Wednesday, July 23, 2014

DIY Cub Scout Arrow of Light Award Plaque

As I've mentioned previously, I am currently the Cubmaster in my local Cub Scout Pack. This month, we have several boys finishing up their requirements to receive their Arrow of Light award. This is the award that boys can earn just before they "graduate" from Cub Scouts to Boy Scouts, so it's kind of a big deal.

I knew I wanted to present something special to the boys because the Arrow of Light requires a lot of time and work for these boys. I researched different types of award plaques that I could buy, but due to some budget constraints, I ultimately decided to make my own. And since they turned out so well and cost me so little to make, I wanted to share the process with the world!

Step 1: Purchase Your Supplies

I got my plaques from Hobby Lobby. You can get a wide range of sizes, but I opted for a 16" length x 4" height. The normal price is $5.99, but I bought each of mine separately with a coupon, so I paid under $4 for each.

I also purchased craft paint in navy blue and metallic gold. You could save a few cents by getting a golden yellow paint instead of metallic. I happened to already have metallic paint on hand.

You will also need some sawtooth hangers to attach to the back of the plaques for hanging.

Finally, I splurged on a 4-pack of wooden fleur de lis appliqués. These are $1.99 for 4.

Step 2: Lay Out Your Text

I selected a couple of nice fonts for my plaques and laid out the text in Illustrator. Create an art board the size of your plaque so that you can see the text to scale. The fonts I chose are Impregnable (bold script), Matrix (for the names), and Copperplate (for the smaller text).

After laying out the text, print it. You can either print on a larger sheet of paper so that it will all fit as laid out, or you can rearrange it to fit on a standard sheet, which is what I did.

Step 3: Paint The Plaque & Appliqué

Apply your base paint to the plaque and let it dry. I needed 2-3 coats of navy blue to get solid coverage. I also painted my fleur de lis appliqués gold with a navy accent.

Step 4: Transfer Lettering to Wood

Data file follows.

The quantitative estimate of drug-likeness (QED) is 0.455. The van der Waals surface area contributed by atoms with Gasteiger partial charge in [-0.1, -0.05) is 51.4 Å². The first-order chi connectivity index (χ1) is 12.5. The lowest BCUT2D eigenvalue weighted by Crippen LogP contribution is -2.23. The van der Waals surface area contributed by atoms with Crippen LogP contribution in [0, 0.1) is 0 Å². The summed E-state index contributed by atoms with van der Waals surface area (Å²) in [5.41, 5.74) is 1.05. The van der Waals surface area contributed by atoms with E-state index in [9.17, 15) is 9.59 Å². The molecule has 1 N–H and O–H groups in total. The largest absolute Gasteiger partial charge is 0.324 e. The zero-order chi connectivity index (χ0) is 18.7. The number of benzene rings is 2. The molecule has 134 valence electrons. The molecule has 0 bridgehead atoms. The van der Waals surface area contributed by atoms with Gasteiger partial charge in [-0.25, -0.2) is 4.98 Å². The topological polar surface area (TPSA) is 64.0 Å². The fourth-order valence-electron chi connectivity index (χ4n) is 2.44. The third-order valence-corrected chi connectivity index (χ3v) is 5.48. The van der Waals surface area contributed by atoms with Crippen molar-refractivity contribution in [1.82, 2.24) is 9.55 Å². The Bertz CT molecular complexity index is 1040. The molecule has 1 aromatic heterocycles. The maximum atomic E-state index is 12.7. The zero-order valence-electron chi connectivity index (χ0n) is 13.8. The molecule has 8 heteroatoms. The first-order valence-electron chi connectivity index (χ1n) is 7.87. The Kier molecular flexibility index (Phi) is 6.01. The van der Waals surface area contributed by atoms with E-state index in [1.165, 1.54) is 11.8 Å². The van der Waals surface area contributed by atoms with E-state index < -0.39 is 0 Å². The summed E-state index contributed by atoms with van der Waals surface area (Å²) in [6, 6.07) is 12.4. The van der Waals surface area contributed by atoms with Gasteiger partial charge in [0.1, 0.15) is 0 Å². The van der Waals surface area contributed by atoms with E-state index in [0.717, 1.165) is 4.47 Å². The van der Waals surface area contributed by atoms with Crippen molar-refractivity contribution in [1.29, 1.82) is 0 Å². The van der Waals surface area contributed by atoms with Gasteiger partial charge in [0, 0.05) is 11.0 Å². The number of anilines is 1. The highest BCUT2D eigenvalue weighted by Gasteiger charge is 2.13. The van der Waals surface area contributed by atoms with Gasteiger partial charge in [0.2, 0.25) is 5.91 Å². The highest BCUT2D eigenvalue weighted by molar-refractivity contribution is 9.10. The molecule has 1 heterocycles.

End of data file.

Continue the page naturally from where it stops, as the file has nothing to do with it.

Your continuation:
Next you will transfer the lettering to the wooden plaque. To do this, cut around your printed text, then lay the paper on top of your wood. Make sure you're lining it up so the text goes straight across, then use painter's tape to hold the paper in place.

Using a ball-point pen, trace the outline of the lettering, pressing hard to indent into the wood. Do this very carefully so that you don't end up with any stray dents.

Step 5: Paint The Letters

Once you have traced the letters, indenting them into the plaque, painting them is fairly simple. Use a fine tip paint brush in order to get a nice clean line, especially on the smallest letters. This is the most time-consuming step, but it's worth spending the extra time to make sure you're filling in the letters well. Don't worry if you go outside your lines a little bit because you can always touch up the navy blue later on.

For my larger letters, I applied 2 coats of gold paint.

Step 6: Attach The Appliqué

Once all your paint is dry, use wood glue to attach the wooden appliqué to your plaque. Again, make sure you're lining everything up straight.

In the above photo, my appliqué is not yet glued in place. I set it on there while I tried to decide if I wanted a date and a pack number on the plaque as well. Eventually, I decided that I did, so I painted the remaining words before attaching my appliqué.

Step 7: Attach the Sawtooth Hanger

Follow the instructions on your sawtooth hangers to attach one or two to the back of the plaque. I used one hanger on each plaque, but you could place one on each end to make it easier to hang straight.

And you're finished!

Before Pack Meeting, I plan to hang a ceremonial arrow below each plaque so that the award itself is one piece.

{Linked on Seven Thirty Three, Handy Man Crafty Woman, Five Heart Home, Probably Crafting, Wine and Glue, My Girlish Whims, Ginger Snap Crafts, Our Three Peas, Fluster Buster}


  1. This is great! We don't have a little boy yet but when we finally do I would love for him to be in scout's!

    1. Thanks Angie! Scouts can be a lot of fun, but is a lot of work, too!

    2. So true! These are awesome. Love those boys! :)

  2. Krissy-- I too am a blogger and a scout leader. You are right-- it is A LOT OF WORK but I love my boys-- they have become my nephews in my heart!


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